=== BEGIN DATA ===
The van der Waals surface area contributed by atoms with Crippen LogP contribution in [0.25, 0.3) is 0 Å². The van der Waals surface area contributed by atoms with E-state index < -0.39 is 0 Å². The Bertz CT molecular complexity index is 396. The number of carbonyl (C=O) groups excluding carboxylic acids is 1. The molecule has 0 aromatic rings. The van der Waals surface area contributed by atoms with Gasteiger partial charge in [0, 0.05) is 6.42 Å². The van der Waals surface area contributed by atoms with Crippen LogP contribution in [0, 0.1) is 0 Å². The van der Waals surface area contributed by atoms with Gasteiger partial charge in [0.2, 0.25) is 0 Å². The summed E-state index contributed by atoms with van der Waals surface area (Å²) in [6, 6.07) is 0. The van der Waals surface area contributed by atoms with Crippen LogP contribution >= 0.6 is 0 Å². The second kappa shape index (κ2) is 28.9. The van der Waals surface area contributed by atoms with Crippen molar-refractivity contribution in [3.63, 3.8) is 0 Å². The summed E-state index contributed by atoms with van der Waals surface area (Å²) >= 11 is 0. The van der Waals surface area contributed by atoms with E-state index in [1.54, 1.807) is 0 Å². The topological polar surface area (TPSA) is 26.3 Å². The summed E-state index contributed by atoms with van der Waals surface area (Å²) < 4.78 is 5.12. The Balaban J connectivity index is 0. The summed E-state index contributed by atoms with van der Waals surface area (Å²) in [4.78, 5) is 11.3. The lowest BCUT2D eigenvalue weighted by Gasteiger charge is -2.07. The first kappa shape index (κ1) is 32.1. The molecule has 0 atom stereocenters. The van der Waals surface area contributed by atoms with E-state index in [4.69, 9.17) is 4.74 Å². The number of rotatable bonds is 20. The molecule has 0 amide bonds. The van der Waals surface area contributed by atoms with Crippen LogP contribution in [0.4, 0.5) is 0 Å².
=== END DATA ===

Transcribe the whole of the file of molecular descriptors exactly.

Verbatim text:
The van der Waals surface area contributed by atoms with Crippen LogP contribution in [0.25, 0.3) is 0 Å². The van der Waals surface area contributed by atoms with E-state index < -0.39 is 0 Å². The Bertz CT molecular complexity index is 396. The number of carbonyl (C=O) groups excluding carboxylic acids is 1. The molecule has 0 aromatic rings. The van der Waals surface area contributed by atoms with Gasteiger partial charge in [0, 0.05) is 6.42 Å². The van der Waals surface area contributed by atoms with Crippen LogP contribution in [0, 0.1) is 0 Å². The van der Waals surface area contributed by atoms with Gasteiger partial charge in [0.2, 0.25) is 0 Å². The summed E-state index contributed by atoms with van der Waals surface area (Å²) in [6, 6.07) is 0. The van der Waals surface area contributed by atoms with Crippen LogP contribution >= 0.6 is 0 Å². The second kappa shape index (κ2) is 28.9. The van der Waals surface area contributed by atoms with Crippen molar-refractivity contribution in [3.63, 3.8) is 0 Å². The summed E-state index contributed by atoms with van der Waals surface area (Å²) >= 11 is 0. The van der Waals surface area contributed by atoms with E-state index in [1.54, 1.807) is 0 Å². The topological polar surface area (TPSA) is 26.3 Å². The summed E-state index contributed by atoms with van der Waals surface area (Å²) < 4.78 is 5.12. The Balaban J connectivity index is 0. The summed E-state index contributed by atoms with van der Waals surface area (Å²) in [4.78, 5) is 11.3. The lowest BCUT2D eigenvalue weighted by Gasteiger charge is -2.07. The first kappa shape index (κ1) is 32.1. The molecule has 0 atom stereocenters. The van der Waals surface area contributed by atoms with E-state index in [4.69, 9.17) is 4.74 Å². The number of rotatable bonds is 20. The molecule has 0 amide bonds. The van der Waals surface area contributed by atoms with Crippen LogP contribution in [0.4, 0.5) is 0 Å².